Are you missing out by answering no or yes too quickly?

Kanti sat outside the patio door watching the frantic goings.  We were executing the pre-visitor routine with military precision.  I vacuumed the floor and Greg followed with the mop.  We were about two hours out from visitor arrival time.  Dinner was in the oven; your nose confirmed it.  All visible surfaces had been dusted, washrooms cleaned, fresh towels put out, windows spot-cleaned, all that remained was to eradicate the house of doggie footprints and hound hair.

We were expecting the extended family for Sunday dinner.  Seventeen people including the half-pints would arrive about five o'clock, just after the sun had set in the west.  Perfect timing to ensure smears on the windows were no longer apparent.  Then the text arrived, "May we bring Tom and Bruce?"  If you know us well and have ever been a guest in our home, you know it wasn't an usual request.

Greg is the consummate entertainer and host, his motto is the more the merrier, so we have fielded many similar requests.  We viewed our home as a gift we were entrusted with, to use for the enjoyment and welcoming of others.  Over the thirty-five years we have been married, we have welcomed many who weren't on the original guest list.  It had never been a problem and I don't recall ever saying no, until the day someone asked to bring Tom and Bruce.

Fortunately, Greg had the good sense to ask me if it was okay that Tom and Bruce joined us.  Normally he would have said yes, then told me. But there was something about the request that set off a realization two more might be two too many.  Don't misunderstand me, Tom and Bruce are wonderful.  I really enjoy having them over, they are entertaining and very charming.  Plus they are good looking.  Tom's full moniker is Tom Selleck.  Come on ladies of my vintage, who wouldn't want Tom Selleck to crash their party?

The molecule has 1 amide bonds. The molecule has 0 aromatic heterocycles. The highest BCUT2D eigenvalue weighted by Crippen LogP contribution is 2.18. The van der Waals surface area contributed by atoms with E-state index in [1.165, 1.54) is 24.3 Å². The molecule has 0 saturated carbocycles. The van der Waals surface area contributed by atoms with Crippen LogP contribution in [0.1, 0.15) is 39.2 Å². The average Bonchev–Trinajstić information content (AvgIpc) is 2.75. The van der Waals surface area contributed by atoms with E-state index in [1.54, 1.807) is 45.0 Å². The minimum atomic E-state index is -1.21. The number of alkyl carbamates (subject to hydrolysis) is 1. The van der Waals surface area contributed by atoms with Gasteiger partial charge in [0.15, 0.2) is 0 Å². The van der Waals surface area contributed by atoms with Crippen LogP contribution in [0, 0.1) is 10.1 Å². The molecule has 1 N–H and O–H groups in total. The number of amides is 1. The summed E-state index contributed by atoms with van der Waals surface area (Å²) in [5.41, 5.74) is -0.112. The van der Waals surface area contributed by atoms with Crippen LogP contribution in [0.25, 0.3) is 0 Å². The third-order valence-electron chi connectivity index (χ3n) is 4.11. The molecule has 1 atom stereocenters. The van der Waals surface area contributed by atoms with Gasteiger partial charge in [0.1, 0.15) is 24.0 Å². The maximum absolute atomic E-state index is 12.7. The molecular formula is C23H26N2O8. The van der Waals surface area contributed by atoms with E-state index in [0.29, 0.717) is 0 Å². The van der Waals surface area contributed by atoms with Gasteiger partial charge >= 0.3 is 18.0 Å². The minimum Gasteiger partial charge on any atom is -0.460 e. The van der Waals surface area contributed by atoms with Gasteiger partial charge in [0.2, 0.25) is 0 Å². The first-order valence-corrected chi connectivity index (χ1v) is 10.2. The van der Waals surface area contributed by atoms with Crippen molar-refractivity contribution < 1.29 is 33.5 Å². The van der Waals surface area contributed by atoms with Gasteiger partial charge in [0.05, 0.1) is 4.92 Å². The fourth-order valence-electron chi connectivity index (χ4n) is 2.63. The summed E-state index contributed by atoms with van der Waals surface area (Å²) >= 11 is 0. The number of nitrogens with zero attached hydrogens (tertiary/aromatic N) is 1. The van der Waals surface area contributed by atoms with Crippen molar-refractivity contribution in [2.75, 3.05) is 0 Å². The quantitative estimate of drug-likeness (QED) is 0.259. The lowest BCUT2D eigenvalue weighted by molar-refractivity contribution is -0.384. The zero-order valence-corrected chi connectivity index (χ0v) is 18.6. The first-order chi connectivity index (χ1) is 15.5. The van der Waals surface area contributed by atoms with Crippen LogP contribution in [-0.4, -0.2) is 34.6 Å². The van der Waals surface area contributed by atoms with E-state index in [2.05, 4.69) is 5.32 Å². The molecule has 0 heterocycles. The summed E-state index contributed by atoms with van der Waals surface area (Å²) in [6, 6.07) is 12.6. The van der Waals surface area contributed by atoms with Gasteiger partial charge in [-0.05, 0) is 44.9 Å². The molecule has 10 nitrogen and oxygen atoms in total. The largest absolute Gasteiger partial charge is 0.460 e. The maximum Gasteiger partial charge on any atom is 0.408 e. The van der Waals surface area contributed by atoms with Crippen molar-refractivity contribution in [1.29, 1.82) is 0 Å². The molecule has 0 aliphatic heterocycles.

Normally, I'd say yes to Tom and Bruce without any hesitation.  However, I knew from my physical reaction to hearing the words of the text, I wasn't up for it.

"Tom, and Bruce?  It will be chaos." I squeaked.

"They'll be fine.  They'll be outside the whole time."

We don't normally keep our guests outside but Greg was angling to have Tom and Bruce included in the party.

I argued, "You can't leave them outside the whole time, they won't feel welcome."

"Sure, they'll be okay." he reassured me.

"Yeah, until they wander over to meet Jethro.  No.  Sorry.  I can't deal with it."

And so, we said no.  Well truthfully, I said no, and Greg acquiesced. It was probably the first time in all our years of entertaining we turned guests away.  I confess that I have second guessed that decision several times since. What harm would there have been in welcoming Tom and Bruce?

Our home hums when it is full of guests and dogs.  It was the dog part I got stuck on that day.  I worried about all the wrong things.  I became anxious about the possibility of having four large dogs in the house at the same time.  I fretted about the inevitable paw prints, the additional dog hair, and the general exuberance that would fill our space.  I imagined the grandkids being bowled over by not one or two dogs, but by four.  Every thought I had focused on the negative and I completely missed the positive.

What an honour that my nieces felt they could ask the question. A motherlode of relationship currency was wrapped in the question.  There was probably more to that question than any other visitors asking if they could bring their mother, brother, sister or whomever along to our house.  And I missed it in the moment by saying no because of my fears and insecurities.  Mostly I was concerned about my nearly perfectly planned evening being hijacked by four dogs careening through the house, stealing appetizers off the coffee table, and retrieving shoes from the entranceway. I feared the chaos and I missed out on creating some memorable hum that night.
Bruce & Tom
I watched Shonda Rhimes, Ted Talk about Saying Yes, and it got me ruminating about the moments we miss out on because saying yes might mess up our plan.  She talks about the surprising pleasures she has encountered because she chose to say yes.  She describes a hum which occurs, God's whisper in her ear.  We missed out on a night of magnified hum because I wasn't prepared to say yes.  I recognize that sometimes, no is the right answer.  This week, pause a moment between saying yes or saying no, and simply ask yourself, "Will my answer allow me to hear the hum of God's whisper in my ear?"